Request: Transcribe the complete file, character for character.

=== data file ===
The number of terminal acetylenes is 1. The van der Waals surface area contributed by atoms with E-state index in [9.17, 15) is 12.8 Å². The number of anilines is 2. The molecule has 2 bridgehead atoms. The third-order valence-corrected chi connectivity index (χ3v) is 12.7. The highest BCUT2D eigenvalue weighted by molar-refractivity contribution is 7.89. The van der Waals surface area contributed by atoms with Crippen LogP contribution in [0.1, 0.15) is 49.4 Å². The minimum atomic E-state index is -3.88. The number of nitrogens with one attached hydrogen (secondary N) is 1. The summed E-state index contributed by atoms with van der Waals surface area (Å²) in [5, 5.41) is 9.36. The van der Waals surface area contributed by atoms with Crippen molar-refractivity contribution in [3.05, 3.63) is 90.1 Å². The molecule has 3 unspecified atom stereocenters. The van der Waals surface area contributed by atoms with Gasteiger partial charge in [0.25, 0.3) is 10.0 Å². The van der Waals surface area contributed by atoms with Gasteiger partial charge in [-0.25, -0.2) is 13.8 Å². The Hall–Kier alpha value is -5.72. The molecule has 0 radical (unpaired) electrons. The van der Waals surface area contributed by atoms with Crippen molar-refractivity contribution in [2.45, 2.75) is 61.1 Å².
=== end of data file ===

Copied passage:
The number of terminal acetylenes is 1. The van der Waals surface area contributed by atoms with E-state index in [9.17, 15) is 12.8 Å². The number of anilines is 2. The molecule has 2 bridgehead atoms. The third-order valence-corrected chi connectivity index (χ3v) is 12.7. The highest BCUT2D eigenvalue weighted by molar-refractivity contribution is 7.89. The van der Waals surface area contributed by atoms with Crippen LogP contribution in [0.1, 0.15) is 49.4 Å². The minimum atomic E-state index is -3.88. The number of nitrogens with one attached hydrogen (secondary N) is 1. The summed E-state index contributed by atoms with van der Waals surface area (Å²) in [5, 5.41) is 9.36. The van der Waals surface area contributed by atoms with Crippen molar-refractivity contribution in [3.05, 3.63) is 90.1 Å². The molecule has 3 unspecified atom stereocenters. The van der Waals surface area contributed by atoms with Gasteiger partial charge in [0.25, 0.3) is 10.0 Å². The van der Waals surface area contributed by atoms with Gasteiger partial charge in [-0.25, -0.2) is 13.8 Å². The Hall–Kier alpha value is -5.72. The molecule has 0 radical (unpaired) electrons. The van der Waals surface area contributed by atoms with Crippen molar-refractivity contribution in [2.45, 2.75) is 61.1 Å².